Learning how to sleep with curly hair so you wake up with less tangles, curls intact, and ready to “bounce” into the morning is easy. And there’s more that you can do than sleeping on a silk pillowcase. You can adjust the moisture levels of your hair, change your diet or when you consume certain foods and drinks, and try the pineapple technique. But before you learn how to sleep with curly hair, it’s important to find out why curly hair is impacted by sleeping.
There are 3 main culprits that cause you to wake up with tangled, frizzy, or misshapen curls: pressure, friction, and moisture (too much or too little). Pressure flattens and mishappens the curls, friction pulls and tugs at them pulling artificial curls loose, and moisture levels can cause frizzing and tangling. We get into each of these in more detail below with eight solutions you can use based on your curly hair needs.
Reduce the Pressure
Pressure from your head against the pillow can cause your curls to lose their shape while you sleep or even put an unsightly kink in them. There are three ways you can help to fight the pressure on your curls so you can sleep tight, and keep your looping locks in tact.
The Pineapple Technique
Gather your curls into a loose high ponytail on top of your head and use a scrunchie or a spiral hair tie to secure it. Your hair will stay up high and roll side to side vs. being under your head which helps to reduce the pressure.
Elastic hair ties, and ones that rip add additional friction as they slide on and out of your hair. Friction can cause damage to your curls and defeats the purpose of protecting them. The goal of pineappling is to keep your hair on top of your head and away from the pillow, even when you’re deep in dreamland.
A body pillow can keep you stable and comfortable all night, and good sleep hygiene helps your body’s circadian rhythms stay in sync. This can result in less tossing and turning. With less movement back and forth, there’s less pressure being rolled out across your curly hair, making it a better way to sleep with less potential for damage. Also, cutting down on caffeine and alcohol can lessen restless sleep (tossing and turning), so skip that evening latte and go decaf if you have to have one (1).
Keep the Temperature Just Right
When you set the thermostat at night go for the perfect sleep zone. The range for optimal sleep temperature (2) is between 60-68 degrees, so experiment within that range and see what works best for you so you’re not tossing around throughout the night.
Reduce Friction to Protect Your Curls
Friction is the “root” of many “hairy” mornings. It's a double whammy because your hair can rub against the pillow and against itself. There are multiple ways to reduce friction, and some can give your hair a little more shine when you rise. Reducing friction is one of the best ways to protect curly hair when you’re sleeping, so give one of these three strategies a try.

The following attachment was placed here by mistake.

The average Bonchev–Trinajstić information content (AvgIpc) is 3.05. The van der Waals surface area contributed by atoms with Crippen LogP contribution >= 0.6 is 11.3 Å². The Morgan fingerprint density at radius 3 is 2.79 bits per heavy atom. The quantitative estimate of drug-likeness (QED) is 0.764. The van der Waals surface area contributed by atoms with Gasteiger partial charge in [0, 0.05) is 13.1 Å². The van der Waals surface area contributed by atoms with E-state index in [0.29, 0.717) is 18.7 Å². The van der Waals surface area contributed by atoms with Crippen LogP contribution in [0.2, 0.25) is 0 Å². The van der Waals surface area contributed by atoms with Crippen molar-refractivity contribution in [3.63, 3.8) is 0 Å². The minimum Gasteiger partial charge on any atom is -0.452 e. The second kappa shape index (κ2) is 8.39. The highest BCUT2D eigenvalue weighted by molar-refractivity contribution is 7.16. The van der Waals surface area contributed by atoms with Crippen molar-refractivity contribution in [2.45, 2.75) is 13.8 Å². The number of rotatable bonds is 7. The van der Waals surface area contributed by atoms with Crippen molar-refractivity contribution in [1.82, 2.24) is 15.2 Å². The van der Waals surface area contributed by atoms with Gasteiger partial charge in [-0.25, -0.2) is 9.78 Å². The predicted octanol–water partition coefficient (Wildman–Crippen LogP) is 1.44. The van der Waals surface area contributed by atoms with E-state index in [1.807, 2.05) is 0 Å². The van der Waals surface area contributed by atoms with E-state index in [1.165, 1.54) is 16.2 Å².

Sleep on Satin or Silk
Switching to a silk or satin pillowcase will benefit both your curls and your skin! Silk and satin absorb less moisture than cotton, and lets your hair and skin glide across the fabric to reduce friction. And if you want to go the extra mile, you can try medical or cervical pillows that support your neck, but don’t touch (most of) your head. This helps reduce both friction and pressure.
Use Combs vs Brushes
Brushes cause more damage than combs (2) as there is more friction on your curls, and brushes can result in more breakage or shedding. Remember to use a hair spritz or conditioner before you comb out your gorgeous curls to keep them moist and healthy.
Wash with Cold Water
If you shower before bed, wash with cold water so the cuticles on your hair strands lie flat. This reduces friction when they rub together at night, and also adds an extra shine to your hair (they don’t actually make your hair shinier, but they make the light reflect off of it in a way that makes it appear shinier).
Find the Sweet Spot for Your Hair’s Moisture
Learning the right moisture balance is key when finding the right way to sleep with curly hair. And by not being too moist or too dry, you can avoid some health issues for your scalp and work to prevent excess shedding and breakage.
Avoid Sleeping with Wet Hair
Wet hair can stretch up to 50%, and then shrink as it dries. When it does this, you risk breakage to your curls. Besides, wet hair at night combined with the heat of your head can cause fungus and even mold to grow on your head (1.). And don’t believe the myth that towel drying or air drying is better than blow drying.
Air drying can cause moisture in your hair to evaporate, causing damage to the inner cell matrix of your hair, and towel drying causes friction. Instead, use a blow dryer set to a cool breeze, and keep it at least 6 inches away while moving it around to prevent damage.
Use Coconut Oil for Your Curls
Your hair naturally swells and contracts from any kind of moisture, from a shower to the humidity in the air. Too much of this swell/contract cycle causes damage called “hygral fatigue,” which leads to breakage and frizz. Fortunately coconut oil does double duty to hydrate and protect your hair. While most oils only cover your hair, coconut oil (2) penetrates the hair shaft helping to keep it moisturized and preventing protein loss (your hair is made of Keratin, which is a protein). But remember, moderation is key. Too much of anything on your hair can weigh down your curls, causing them to lose their bounce and volume.
With these tips on how to sleep with curly hair you can drift off into dreamland knowing you and your curls will bounce right up in the morning after a well rested night.